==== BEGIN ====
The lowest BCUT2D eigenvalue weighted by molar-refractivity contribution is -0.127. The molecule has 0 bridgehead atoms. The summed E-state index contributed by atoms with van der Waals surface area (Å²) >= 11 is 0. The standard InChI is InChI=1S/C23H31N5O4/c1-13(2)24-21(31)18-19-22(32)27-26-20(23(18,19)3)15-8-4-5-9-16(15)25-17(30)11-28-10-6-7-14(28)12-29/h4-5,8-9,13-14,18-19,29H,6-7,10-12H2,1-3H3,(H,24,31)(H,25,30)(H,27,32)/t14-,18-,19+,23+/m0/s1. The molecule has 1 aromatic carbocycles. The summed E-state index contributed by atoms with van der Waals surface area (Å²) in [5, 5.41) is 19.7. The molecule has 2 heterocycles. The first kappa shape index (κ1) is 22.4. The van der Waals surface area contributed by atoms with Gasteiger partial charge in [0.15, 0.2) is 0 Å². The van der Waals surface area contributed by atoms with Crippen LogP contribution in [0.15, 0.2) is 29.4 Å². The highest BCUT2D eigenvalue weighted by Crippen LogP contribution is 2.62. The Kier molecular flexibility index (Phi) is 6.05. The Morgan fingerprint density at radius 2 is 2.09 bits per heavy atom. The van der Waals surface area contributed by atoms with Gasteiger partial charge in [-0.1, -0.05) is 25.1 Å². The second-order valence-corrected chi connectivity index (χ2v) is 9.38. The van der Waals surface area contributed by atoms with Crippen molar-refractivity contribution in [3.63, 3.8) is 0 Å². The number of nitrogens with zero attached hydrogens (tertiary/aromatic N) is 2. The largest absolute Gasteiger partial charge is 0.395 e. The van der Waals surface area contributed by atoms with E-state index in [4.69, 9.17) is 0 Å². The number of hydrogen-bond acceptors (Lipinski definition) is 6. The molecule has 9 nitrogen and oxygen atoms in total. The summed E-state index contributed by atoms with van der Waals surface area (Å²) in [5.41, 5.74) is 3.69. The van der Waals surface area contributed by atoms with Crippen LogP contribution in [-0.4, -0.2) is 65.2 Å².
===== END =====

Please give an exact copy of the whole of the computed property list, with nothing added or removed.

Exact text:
The lowest BCUT2D eigenvalue weighted by molar-refractivity contribution is -0.127. The molecule has 0 bridgehead atoms. The summed E-state index contributed by atoms with van der Waals surface area (Å²) >= 11 is 0. The standard InChI is InChI=1S/C23H31N5O4/c1-13(2)24-21(31)18-19-22(32)27-26-20(23(18,19)3)15-8-4-5-9-16(15)25-17(30)11-28-10-6-7-14(28)12-29/h4-5,8-9,13-14,18-19,29H,6-7,10-12H2,1-3H3,(H,24,31)(H,25,30)(H,27,32)/t14-,18-,19+,23+/m0/s1. The molecule has 1 aromatic carbocycles. The summed E-state index contributed by atoms with van der Waals surface area (Å²) in [5, 5.41) is 19.7. The molecule has 2 heterocycles. The first kappa shape index (κ1) is 22.4. The van der Waals surface area contributed by atoms with Gasteiger partial charge in [0.15, 0.2) is 0 Å². The van der Waals surface area contributed by atoms with Crippen LogP contribution in [0.15, 0.2) is 29.4 Å². The highest BCUT2D eigenvalue weighted by Crippen LogP contribution is 2.62. The Kier molecular flexibility index (Phi) is 6.05. The Morgan fingerprint density at radius 2 is 2.09 bits per heavy atom. The van der Waals surface area contributed by atoms with Gasteiger partial charge in [-0.1, -0.05) is 25.1 Å². The second-order valence-corrected chi connectivity index (χ2v) is 9.38. The van der Waals surface area contributed by atoms with Crippen molar-refractivity contribution in [3.63, 3.8) is 0 Å². The number of nitrogens with zero attached hydrogens (tertiary/aromatic N) is 2. The largest absolute Gasteiger partial charge is 0.395 e. The van der Waals surface area contributed by atoms with E-state index in [4.69, 9.17) is 0 Å². The number of hydrogen-bond acceptors (Lipinski definition) is 6. The molecule has 9 nitrogen and oxygen atoms in total. The summed E-state index contributed by atoms with van der Waals surface area (Å²) in [5.41, 5.74) is 3.69. The van der Waals surface area contributed by atoms with Crippen LogP contribution in [-0.4, -0.2) is 65.2 Å².